Go for it. Define nothingness as weird. I will stipulate that the general state of affairs prior to the existence of time, space, matter, and energy was very weird indeed. This has nothing to do with the question of how and why that Nothing became Something, but I grant the point.


6 thoughts on “20 Questions For Theists, Answered

  1. First of all I did not read the whole text because the first lines provide such weak points.
    I sounds more like u believe there is a god who exist and u are trying to convince yourself that there’s no such thing. I am not saying there is or there isn’t. What am wondering is whats is your point? Are you saying that all those who believe in some deity are being deceived?
    Or are u saying that you are smart enough to be able to dictate what a such a deity should or should not do?
    Maybe u should think again about this. Most people go searching for answers in space and so on. but the answer to this questions lies within us. We just have to be able to get to it.
    I’m not saying I believe in it or not or whatever. I am saying u cannot argue against it because we as humans know so little about it. As such we tend to go with what works for us. Doesn’t necessarily make them wrong. The differences we have is whats brings us together and that’s the beauty of humanity.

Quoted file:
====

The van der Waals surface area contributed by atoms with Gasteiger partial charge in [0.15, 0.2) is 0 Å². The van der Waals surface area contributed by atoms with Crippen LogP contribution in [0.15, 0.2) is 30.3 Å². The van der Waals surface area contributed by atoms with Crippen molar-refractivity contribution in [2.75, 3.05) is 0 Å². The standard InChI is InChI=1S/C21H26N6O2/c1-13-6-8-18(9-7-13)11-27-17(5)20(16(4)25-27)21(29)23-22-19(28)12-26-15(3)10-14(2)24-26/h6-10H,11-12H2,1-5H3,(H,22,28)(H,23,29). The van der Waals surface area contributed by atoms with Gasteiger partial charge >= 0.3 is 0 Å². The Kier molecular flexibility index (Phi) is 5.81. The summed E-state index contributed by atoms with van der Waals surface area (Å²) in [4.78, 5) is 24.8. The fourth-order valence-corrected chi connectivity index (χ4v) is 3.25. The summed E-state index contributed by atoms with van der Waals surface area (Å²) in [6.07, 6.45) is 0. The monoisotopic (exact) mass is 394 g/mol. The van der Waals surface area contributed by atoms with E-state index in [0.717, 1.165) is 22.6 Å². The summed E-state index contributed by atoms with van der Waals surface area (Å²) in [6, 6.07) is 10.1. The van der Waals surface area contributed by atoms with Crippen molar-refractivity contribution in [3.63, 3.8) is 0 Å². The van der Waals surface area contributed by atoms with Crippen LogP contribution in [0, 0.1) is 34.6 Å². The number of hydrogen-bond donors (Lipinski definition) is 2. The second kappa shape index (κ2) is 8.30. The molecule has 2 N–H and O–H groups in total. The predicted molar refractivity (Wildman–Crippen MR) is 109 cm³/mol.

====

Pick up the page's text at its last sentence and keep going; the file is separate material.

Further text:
In my opinion if u want people to make your point valid live what u are saying as an example, they’ll see it and c how happy or prosperous you are and come to u and ask u, “how do u do it”. Trust me!! Lots of people will.

    1. To be clear: I did not come up with the questions. They are at the first link. I, who do believe in God, answered them.

      If you’re talking to the person who wrote the questions, then never mind.

  2. Here’s a bonus question:

    How come every story and concept in the bible is a perfect allegory for astronomical/ astrological events which occur during the cycles of the day, year and precessional year as well as being perfect symbolic representations of the design and function of the human organism (ie the ‘Holy Land’)?

    And given that such knowledge is much older than Christianity (or any organised religion) surely it makes more sense that the bible stories are supposed to be taken as metaphors/ symbolic representations/ allegories of ancient scientific knowledge rather than as literal historical accounts?

    In this sense the literal interpretation of the bible is actually far more mundane than the allegorical/ scientific interpretation (‘scientific’ here means something far more encompassing than our current rigid and blinkered scientific establishment – with is in many ways just another form of organised religion).